Policing cyberspace, policing the psyche

9142440097?profile=originalI was recently referred by a client to a year-old New York Times article about images and the Internet. The article, “Policing the Web’s Lurid Precincts” by Brad Stone, specifically deals with how repeatedly viewing “depraved” images affects people hired to review content.

Patricia Laperal, a psychologist hired to study effects of images on “content reviewers,” told the Times the results of her research

Ms. Laperal… reached some unsettling conclusions in her interviews with content moderators. She said they were likely to become depressed or angry, have trouble forming relationships and suffer from decreased sexual appetites. Small percentages said they had reacted to unpleasant images by vomiting or crying.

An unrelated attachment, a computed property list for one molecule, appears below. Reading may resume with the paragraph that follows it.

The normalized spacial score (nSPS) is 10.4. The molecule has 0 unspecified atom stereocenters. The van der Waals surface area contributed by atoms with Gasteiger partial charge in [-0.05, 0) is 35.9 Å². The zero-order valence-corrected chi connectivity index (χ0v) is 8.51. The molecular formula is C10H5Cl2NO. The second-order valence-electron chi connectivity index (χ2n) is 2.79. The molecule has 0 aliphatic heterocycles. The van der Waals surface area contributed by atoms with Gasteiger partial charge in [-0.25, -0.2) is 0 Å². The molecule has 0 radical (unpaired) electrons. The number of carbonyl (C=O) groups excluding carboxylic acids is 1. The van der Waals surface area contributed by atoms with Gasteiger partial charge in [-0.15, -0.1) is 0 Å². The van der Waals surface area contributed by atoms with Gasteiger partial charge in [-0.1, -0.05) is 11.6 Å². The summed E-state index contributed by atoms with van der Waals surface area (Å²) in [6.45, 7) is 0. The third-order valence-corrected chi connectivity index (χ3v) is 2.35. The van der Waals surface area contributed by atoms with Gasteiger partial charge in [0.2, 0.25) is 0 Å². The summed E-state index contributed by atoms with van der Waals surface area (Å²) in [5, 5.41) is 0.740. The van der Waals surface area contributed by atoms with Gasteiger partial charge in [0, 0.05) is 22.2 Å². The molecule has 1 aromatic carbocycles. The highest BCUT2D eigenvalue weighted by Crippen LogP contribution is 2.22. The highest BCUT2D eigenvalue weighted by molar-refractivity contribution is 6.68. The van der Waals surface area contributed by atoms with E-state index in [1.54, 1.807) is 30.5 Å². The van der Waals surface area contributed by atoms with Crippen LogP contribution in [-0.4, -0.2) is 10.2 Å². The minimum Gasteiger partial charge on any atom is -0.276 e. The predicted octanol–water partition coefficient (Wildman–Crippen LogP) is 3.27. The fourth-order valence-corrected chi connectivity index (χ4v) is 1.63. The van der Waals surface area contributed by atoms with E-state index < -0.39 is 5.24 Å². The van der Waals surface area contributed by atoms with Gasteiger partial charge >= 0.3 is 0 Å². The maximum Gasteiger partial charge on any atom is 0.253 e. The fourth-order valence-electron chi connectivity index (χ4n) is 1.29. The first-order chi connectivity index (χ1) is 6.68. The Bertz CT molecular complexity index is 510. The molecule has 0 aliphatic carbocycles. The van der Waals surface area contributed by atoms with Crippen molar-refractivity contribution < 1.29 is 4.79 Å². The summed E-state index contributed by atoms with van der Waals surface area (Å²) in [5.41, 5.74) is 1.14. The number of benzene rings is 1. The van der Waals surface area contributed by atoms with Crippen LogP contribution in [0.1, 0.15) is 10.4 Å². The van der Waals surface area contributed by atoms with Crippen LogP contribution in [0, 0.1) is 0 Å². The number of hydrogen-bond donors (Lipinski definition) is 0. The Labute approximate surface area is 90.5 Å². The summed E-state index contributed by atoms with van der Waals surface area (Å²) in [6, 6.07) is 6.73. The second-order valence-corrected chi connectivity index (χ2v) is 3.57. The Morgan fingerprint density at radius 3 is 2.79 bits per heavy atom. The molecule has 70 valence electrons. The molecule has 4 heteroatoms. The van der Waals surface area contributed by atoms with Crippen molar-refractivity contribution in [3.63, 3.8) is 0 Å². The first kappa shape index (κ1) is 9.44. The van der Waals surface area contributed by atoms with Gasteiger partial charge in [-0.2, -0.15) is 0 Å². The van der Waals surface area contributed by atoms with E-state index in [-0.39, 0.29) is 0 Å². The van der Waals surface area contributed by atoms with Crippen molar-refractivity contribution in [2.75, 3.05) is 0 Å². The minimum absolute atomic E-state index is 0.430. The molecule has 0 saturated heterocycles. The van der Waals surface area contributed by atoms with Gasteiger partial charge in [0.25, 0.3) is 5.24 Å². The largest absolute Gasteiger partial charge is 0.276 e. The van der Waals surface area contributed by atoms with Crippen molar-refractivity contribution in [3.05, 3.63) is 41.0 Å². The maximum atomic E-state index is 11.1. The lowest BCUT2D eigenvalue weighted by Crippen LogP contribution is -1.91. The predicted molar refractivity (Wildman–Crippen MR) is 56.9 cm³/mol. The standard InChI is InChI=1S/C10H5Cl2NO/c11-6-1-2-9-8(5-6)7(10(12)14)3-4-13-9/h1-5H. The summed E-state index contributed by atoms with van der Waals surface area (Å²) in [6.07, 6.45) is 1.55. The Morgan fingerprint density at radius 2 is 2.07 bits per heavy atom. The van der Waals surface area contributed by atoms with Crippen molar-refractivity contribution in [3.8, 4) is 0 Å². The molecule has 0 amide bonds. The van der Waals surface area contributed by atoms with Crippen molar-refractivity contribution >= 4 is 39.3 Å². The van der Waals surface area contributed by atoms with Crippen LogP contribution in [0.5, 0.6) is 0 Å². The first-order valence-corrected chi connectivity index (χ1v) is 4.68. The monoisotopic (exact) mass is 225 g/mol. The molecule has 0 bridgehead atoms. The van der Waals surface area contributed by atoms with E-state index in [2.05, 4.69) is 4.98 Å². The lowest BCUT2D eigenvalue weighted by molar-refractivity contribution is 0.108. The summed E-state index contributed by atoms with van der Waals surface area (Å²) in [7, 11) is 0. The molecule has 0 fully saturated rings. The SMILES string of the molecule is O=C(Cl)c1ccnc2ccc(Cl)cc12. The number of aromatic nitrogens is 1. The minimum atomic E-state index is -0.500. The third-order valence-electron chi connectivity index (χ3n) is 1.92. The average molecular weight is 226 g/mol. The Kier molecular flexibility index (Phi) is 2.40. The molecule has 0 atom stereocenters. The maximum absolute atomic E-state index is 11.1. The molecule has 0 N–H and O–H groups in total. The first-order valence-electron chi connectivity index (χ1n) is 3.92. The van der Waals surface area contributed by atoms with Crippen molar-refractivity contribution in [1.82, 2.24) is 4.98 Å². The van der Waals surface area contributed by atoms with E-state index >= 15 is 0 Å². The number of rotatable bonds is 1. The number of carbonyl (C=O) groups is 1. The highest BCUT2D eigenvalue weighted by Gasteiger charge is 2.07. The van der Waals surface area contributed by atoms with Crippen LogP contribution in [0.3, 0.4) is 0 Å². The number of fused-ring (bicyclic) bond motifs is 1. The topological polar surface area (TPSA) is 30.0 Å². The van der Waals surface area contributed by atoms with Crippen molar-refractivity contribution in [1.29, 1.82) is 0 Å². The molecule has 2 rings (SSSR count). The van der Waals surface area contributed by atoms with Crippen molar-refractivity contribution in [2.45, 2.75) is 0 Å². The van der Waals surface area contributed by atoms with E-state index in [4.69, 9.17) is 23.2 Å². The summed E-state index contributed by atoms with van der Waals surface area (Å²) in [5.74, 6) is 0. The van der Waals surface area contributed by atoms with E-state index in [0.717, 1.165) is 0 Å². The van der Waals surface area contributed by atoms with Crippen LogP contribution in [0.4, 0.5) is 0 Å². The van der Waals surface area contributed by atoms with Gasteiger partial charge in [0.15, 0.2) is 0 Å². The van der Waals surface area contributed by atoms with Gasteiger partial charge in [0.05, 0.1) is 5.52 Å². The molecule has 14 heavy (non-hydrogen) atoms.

“The images interfere with their thinking processes. It messes up the way you react to your partner,” Ms. Laperal said. “If you work with garbage, you will get dirty.”

I find it intriguing that we virtually take for granted that graphic, taboo images can negatively affect a person.  We do this to the sometimes absurd extent that the simplest erotic imagery is regarded as dangerous or immoral by many in our culture.

But, if we assert that images can have negative impact, why are so many of us disinclined to acknowledge that images can also have very positive, even therapeutic, effects? Even those most personal images, our dreams, have been dismissed by many as meaningless. (Happily, though, neuroscience is  overruling that “modern” view.)

(Please continue reading on my blog, Sacred Disorder.)